Megan's Road to Recovery

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Nancy Chapman

Megan Berotti portraitAt first her parents weren't sure she would live.

She survived.

Then they didn’t know if she would walk or talk again.

She did both.

Then they thought she would have to repeat the third grade.

She finished it with her class – earning straight As.

Megan amazed everyone.

Lisa Berotti remembers getting the call in October 2011 that her 8-year-old daughter had been in an accident. “The friend who called was so calm that I thought it had been something minor in the parking lot,” she says. “So when my husband called right afterward to say a helicopter was taking Megan to the hospital, I thought, why does she need a helicopter?”

Lisa soon learned why. Megan had been gravely injured after being hit by a car that was traveling the 45-mile-an-hour speed limit on Sandbridge Road in Virginia Beach. The driver simply hadn’t seen the third-grader as she dashed across the road to get to soccer practice.

The serious head injury Megan sustained in the accident caused her brain to swell, known in medical terms as cerebral edema. After being airlifted to the trauma center at Sentara Norfolk General Hospital and stabilized, Megan was rushed next door to CHKD’s Pediatric Intensive Care Unit. There, CHKD neurosurgeon Joseph Dilustro, MD, placed an intracranial pressure monitor in Megan’s head that allowed the PICU team to monitor the pressure in her brain.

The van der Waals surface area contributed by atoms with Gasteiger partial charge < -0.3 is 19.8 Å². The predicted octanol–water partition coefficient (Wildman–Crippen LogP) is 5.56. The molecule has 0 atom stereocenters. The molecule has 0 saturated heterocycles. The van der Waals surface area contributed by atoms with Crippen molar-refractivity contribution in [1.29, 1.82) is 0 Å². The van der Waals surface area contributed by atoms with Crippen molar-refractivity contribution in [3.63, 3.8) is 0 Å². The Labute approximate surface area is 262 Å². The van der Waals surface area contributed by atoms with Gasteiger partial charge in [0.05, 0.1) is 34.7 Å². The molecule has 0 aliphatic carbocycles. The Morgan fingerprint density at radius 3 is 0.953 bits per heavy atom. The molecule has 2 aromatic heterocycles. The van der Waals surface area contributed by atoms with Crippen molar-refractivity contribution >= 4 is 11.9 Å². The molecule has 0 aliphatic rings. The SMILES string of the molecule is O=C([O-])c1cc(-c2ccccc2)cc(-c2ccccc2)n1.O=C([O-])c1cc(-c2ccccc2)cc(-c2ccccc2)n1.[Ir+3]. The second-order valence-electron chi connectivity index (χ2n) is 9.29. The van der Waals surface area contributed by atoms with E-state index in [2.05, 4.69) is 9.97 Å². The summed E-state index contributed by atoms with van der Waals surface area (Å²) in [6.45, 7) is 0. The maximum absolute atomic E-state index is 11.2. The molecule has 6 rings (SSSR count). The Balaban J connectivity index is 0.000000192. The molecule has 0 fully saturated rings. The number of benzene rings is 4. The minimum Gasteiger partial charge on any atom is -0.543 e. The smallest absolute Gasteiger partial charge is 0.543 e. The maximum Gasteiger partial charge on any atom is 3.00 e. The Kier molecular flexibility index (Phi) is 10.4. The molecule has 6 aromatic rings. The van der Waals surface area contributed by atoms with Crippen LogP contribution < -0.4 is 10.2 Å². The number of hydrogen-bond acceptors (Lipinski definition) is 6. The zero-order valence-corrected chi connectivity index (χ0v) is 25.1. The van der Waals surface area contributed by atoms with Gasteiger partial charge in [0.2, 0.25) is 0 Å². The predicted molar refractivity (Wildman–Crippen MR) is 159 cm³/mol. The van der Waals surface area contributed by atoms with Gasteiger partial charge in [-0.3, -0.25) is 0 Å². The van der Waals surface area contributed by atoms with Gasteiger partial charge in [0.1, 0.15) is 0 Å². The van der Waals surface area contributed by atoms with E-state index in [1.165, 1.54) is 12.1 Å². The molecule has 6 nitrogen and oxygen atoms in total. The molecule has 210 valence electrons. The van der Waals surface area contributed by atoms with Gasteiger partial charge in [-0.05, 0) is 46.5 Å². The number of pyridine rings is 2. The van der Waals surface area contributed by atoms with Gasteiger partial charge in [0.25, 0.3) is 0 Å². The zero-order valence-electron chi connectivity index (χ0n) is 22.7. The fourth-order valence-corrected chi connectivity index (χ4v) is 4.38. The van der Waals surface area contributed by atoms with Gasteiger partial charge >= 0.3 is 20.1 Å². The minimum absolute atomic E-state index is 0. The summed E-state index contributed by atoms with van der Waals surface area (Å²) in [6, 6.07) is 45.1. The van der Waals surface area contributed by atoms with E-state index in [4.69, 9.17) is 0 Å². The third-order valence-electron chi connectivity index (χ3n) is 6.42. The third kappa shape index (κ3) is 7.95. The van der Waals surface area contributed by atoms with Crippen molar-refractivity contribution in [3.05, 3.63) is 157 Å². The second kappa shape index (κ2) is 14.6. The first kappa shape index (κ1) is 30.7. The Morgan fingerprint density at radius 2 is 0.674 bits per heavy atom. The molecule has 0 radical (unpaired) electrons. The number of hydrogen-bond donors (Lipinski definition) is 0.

That first night, Lisa says, “It seemed like there were 20 people around Megan’s bed working on her.”

MeganBerotti2Dr. Christopher Foley is one of the CHKD pediatric intensivists who oversaw Megan’s care. He explains that the brain swelling she experienced usually takes three to five days to subside. Until the swelling went down, Megan’s brain activity needed to be minimized and monitored around the clock.

“We kept her heavily sedated and in a sleep state because her brain needed to be as quiet as it could be,” Dr. Foley explains. “Some days we would let her wake up a little to see if anything had changed. It was a moment-to-moment approach.”

But five days after the accident, Megan’s brain remained swollen. On day six, the swelling still hadn’t subsided. Nor on day seven or eight. “The longer it took, the more worried we became,” Dr. Foley says.

The clinical team might have been concerned, but Megan’s parents hadn’t lost faith. “Megan has always been a fighter,” says her dad, John. Maybe it’s because she’s the middle child, a girl sandwiched between two brothers, 11-year-old Ryan and 7-year-old Drew.

“I remember Ryan asking us, ‘When she wakes up, will she be the same Megan she was before?’” Lisa says. “No one could answer that question.”

Finally on day 10, good news: Megan’s brain swelling had subsided. “We were able to wake her up and take her off the ventilator,” Dr. Foley says. “I think her family being so optimistic was just as important as anything else in Megan’s recovery.”

Over the next few days, as the sedatives moved out of her system, Megan was able to follow simple commands, such as giving a little wave and sticking out her tongue.